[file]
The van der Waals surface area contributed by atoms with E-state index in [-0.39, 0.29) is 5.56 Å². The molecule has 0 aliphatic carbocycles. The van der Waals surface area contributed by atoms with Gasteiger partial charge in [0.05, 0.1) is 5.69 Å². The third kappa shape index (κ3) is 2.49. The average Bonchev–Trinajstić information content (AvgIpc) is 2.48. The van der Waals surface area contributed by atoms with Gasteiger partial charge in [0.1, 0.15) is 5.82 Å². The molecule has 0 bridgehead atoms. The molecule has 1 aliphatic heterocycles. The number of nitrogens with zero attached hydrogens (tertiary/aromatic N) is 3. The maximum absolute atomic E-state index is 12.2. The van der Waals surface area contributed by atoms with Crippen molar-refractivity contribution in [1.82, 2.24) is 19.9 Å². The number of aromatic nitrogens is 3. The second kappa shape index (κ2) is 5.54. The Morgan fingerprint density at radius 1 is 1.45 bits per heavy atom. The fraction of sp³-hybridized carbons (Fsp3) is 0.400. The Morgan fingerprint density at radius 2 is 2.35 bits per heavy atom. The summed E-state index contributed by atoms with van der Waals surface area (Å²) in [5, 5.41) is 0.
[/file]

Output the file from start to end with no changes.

The van der Waals surface area contributed by atoms with E-state index in [-0.39, 0.29) is 5.56 Å². The molecule has 0 aliphatic carbocycles. The van der Waals surface area contributed by atoms with Gasteiger partial charge in [0.05, 0.1) is 5.69 Å². The third kappa shape index (κ3) is 2.49. The average Bonchev–Trinajstić information content (AvgIpc) is 2.48. The van der Waals surface area contributed by atoms with Gasteiger partial charge in [0.1, 0.15) is 5.82 Å². The molecule has 0 bridgehead atoms. The molecule has 1 aliphatic heterocycles. The number of nitrogens with zero attached hydrogens (tertiary/aromatic N) is 3. The maximum absolute atomic E-state index is 12.2. The van der Waals surface area contributed by atoms with Crippen molar-refractivity contribution in [1.82, 2.24) is 19.9 Å². The number of aromatic nitrogens is 3. The second kappa shape index (κ2) is 5.54. The Morgan fingerprint density at radius 1 is 1.45 bits per heavy atom. The fraction of sp³-hybridized carbons (Fsp3) is 0.400. The Morgan fingerprint density at radius 2 is 2.35 bits per heavy atom. The summed E-state index contributed by atoms with van der Waals surface area (Å²) in [5, 5.41) is 0.